Today’s Times report’s on one day court-aided divorce is a breakthrough in several ways.
First it is a breakthrough that the concept, while perhaps obvious once articuleatd, is actually now deployed, if only in a few places. The core paras from the Times story are:
Under the San Diego program, you answer a series of questions online to see whether you qualify to use the program; a family law expert, acting as the program’s coordinator, advises you ahead of time what forms and documentation you must bring to court.
Couples arrive at [the San Diego] court in the morning having generally agreed on the division of property and debts and a plan for the care of any children. The coordinator makes sure the paperwork is in order and helps wrap up any remaining details. (The coordinator isn’t representing either side and doesn’t offer legal advice or strategy, said Judge Hallahan.) Then, you go before a judge in the afternoon and leave with a divorce judgment. Since the program made its debut in March, the court has handled four to five such divorces a week, said Judge Hallahan.
Second, it is a breakthrough that a solution to the access to justice problem is getting national media coverage, rather than just endless restatements of the high number of the self-represented.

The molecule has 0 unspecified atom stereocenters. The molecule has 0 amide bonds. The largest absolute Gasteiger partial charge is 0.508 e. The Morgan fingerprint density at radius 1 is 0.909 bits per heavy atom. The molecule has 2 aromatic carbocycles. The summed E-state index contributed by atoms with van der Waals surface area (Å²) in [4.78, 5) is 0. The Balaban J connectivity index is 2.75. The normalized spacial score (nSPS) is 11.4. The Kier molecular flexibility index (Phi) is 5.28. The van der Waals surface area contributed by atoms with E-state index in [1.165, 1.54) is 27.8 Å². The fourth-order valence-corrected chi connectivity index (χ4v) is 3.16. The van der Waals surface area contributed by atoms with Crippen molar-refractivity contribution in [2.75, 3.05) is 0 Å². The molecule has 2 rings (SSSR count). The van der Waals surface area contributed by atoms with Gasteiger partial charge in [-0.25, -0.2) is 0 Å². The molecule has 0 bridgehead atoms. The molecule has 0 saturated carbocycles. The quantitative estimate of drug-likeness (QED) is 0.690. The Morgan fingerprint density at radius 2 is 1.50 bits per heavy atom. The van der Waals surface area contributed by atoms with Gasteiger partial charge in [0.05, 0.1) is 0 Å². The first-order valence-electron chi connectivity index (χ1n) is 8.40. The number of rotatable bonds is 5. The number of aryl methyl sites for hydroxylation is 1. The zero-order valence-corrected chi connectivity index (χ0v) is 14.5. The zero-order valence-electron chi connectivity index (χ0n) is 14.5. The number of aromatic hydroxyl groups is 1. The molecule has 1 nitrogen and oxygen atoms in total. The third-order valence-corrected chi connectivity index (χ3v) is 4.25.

Thirdly and fourthly, the actual language used is important The actual headline, in full, is as follows: California Pioneers the Court-Aided One-Day Divorce. The phrase “Court-Aided,” catches the huge shift in the courts, in which they are starting to take responsibility for providing whatever “aid” litigants need to get justice.
Moreover, the use of he the phrase “court-aided” is fully consistent with the communication research driven strategy of using the phrase “legal aid” to include a broad range of services, including those provided by courts themselves.
Note that the article includes the usual cautions from family law practitioners, and also a discussion of the Dutch “DivorceHotel” concept, not yet launched in the US, in which couples check into a hotel and get the services they need to get to settlement. (Presumably the service provides separate bedrooms!)
Much more information about the San Diego program is at this link. Information about the Sacramento program, in which the litigants are means tested, is here.
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